All parameter numbers are examples, define your own test according to what you want to measure.

    Installing fio

    apt-get install fio

    Running fio

    • Change bsrange to the block size range you want to test.
    • numjobs is the number of simultanious read/write threads.
    • size is the working file size.
    • If you want to test a read heavy load, use rwmixread with a percentage of reads versus writes..
    for i in read write readwrite randread randwrite randrw; do fio --name=fio  --write_bw_log=$i --write_iops_log=$i --write_lat_log=$i --ioengine=sync --size=10G --runtime=60 --rw=$i --norandommap --refill_buffers --randrepeat=0  --iodepth=1 --direct=1 --numjobs=8 --group_reporting --bsrange=4k-4k; done

    Generating I/O plots

    fio2gnuplot -i -g

    For me is the most interesting plot is compare-result-2Dsmooth.png.

    Generating bandwidth plots

    Testing bandwidth is better to do with a larger block size. I usually set a block size between 64k to 1m.

    for i in …


  8. Power saving on laptop

    Notes for power saving on my i5 laptop.


    #  SATA power save
    echo medium_power | tee /sys/class/scsi_host/host*/link_power_management_policy > /dev/null
    # Set minimum performance to 30% of CPU MHz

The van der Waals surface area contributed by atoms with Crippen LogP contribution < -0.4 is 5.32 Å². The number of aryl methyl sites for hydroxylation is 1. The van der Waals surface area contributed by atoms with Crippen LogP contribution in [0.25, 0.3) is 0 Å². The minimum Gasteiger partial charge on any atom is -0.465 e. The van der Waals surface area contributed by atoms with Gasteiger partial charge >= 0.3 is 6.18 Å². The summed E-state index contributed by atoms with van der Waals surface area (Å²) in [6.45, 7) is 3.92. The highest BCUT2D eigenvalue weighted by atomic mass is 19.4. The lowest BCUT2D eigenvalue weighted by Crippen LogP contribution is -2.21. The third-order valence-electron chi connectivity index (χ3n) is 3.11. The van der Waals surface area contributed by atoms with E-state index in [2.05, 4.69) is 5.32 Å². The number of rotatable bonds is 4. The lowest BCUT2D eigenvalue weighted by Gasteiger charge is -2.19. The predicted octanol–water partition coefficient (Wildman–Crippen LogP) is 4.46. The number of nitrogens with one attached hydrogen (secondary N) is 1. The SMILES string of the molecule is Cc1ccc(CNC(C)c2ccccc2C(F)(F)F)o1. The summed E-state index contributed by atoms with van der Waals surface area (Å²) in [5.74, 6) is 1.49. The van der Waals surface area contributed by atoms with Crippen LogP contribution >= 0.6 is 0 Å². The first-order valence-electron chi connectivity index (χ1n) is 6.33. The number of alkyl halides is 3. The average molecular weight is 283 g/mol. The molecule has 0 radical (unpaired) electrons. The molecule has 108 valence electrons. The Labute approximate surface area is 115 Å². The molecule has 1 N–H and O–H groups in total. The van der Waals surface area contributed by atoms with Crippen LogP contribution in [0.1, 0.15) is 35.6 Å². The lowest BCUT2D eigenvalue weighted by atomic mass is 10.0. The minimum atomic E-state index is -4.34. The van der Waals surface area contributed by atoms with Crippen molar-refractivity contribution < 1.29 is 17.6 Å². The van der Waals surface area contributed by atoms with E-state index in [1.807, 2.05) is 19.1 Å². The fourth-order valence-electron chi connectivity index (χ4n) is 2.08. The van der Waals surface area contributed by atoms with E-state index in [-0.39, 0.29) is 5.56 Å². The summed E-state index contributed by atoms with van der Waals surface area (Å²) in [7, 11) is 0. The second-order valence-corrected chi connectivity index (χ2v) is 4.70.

echo 30 > /sys/devices/system/cpu/intel_pstate/min_perf_pct
    # Set CPU governor to power save since we run on a laptop
    # Valid values: powersave performance
    echo powersave | tee /sys/devices/system/cpu/cpu*/cpufreq/scaling_governor > /dev/null
    # Increase for CrashPlan so unlocking gnome-shell lock screen works
    echo 1048576 > /proc/sys/fs/inotify/max_user_watches


    # Make my back light buttons work correctly
    # Full power save for GPU
    GRUB_CMDLINE_LINUX="video.use_native_backlight=1 i915.enable_rc6=7 i915.enable_fbc=1 i915.lvds_downclock=1"
    vim: set spell spl=en syn=markdown:


  9. View Google Earth in the browser

    Google now supports Google Earth in Google Maps. As far as I know it works in Chrome and Chromium. If Google Earth isn't available where the satellite view options is, your graphic card is in the browsers blacklist.

    To force enabling WebGL in the browser start it with the following options

    chromium-browser --enable-webgl --ignore-gpu-blacklist

    Now you can use Google Earth in maps.google.com.


  10. Vagrant, development environments made easy

    Prototyping and testing configurations and system installations is time consuming on traditional hardware. That is why I started using Vagrant for nearly all development, prototyping and testing. It's free and really easy to use. If you install VirtualBox sudo apt-get install virtualbox first, you'll be up and running in no time.

    Vagrant do profile itself for developers, but sysadmins has much to gain by using such tools to make life easier for themselves. Automation and reproducibility is key concepts in modern system administration. We need to think more and more like developers, as much as developers need to think more and more like sysadmins.

    Excerpt: Create and configure lightweight, reproducible, and portable development environments.